More complexity

Successful smart city projects blend disciplines, bringing together experts in behavioural change alongside specialists in artificial intelligence and information technologies. Interdisciplinary work can be messy and difficult, it can take longer and may not always work – but when it does, it can bring real benefits to cities.

For instance, Nottingham City Council and Nottingham Trent University have been part of the Remourban regeneration programme, working across sectors with cities around Europe. Homes in the Nottingham suburb of Sneinton have been upgraded with new outside walls and windows, a solar roof and a state of the art heating system – a process that takes just a few days.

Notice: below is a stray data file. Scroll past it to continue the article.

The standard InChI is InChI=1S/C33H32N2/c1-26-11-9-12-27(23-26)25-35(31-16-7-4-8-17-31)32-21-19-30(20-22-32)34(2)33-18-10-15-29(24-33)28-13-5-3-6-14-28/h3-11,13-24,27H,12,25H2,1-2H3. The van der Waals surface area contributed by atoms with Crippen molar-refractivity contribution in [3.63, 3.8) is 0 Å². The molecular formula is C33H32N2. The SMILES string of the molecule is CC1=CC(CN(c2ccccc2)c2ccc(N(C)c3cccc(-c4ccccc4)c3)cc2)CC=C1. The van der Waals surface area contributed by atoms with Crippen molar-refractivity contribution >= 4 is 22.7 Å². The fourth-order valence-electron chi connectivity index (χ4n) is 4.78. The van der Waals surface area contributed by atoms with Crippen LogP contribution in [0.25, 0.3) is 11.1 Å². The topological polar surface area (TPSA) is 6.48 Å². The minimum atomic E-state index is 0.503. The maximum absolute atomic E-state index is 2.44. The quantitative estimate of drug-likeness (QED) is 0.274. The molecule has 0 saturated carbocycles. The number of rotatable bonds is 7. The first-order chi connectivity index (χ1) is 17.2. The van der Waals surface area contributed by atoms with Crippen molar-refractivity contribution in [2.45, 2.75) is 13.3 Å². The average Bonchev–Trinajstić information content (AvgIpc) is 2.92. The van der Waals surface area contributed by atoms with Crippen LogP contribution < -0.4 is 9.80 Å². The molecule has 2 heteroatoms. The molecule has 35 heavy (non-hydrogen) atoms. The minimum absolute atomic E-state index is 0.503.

The result is improved insulation and reduced energy bills for residents, but also better public health: calculations suggest that bad housing costs the UK’s National Health Service (NHS) £1.4bn a year, and improving the quality of homes can cut visits to local doctors almost by half.

The German city of Darmstadt has worked with citizens, universities, museums and businesses to plan for the future. For smart city projects to be embraced by residents, the benefits of new technologies need to be balanced against the need to manage privacy and security concerns. Darmstadt has set up an ethics advisory committee and has a strong focus on cyber security.

The city was recently crowned winner of the German Digital City competition, and the municipal government is now working with other German cities to share what has worked.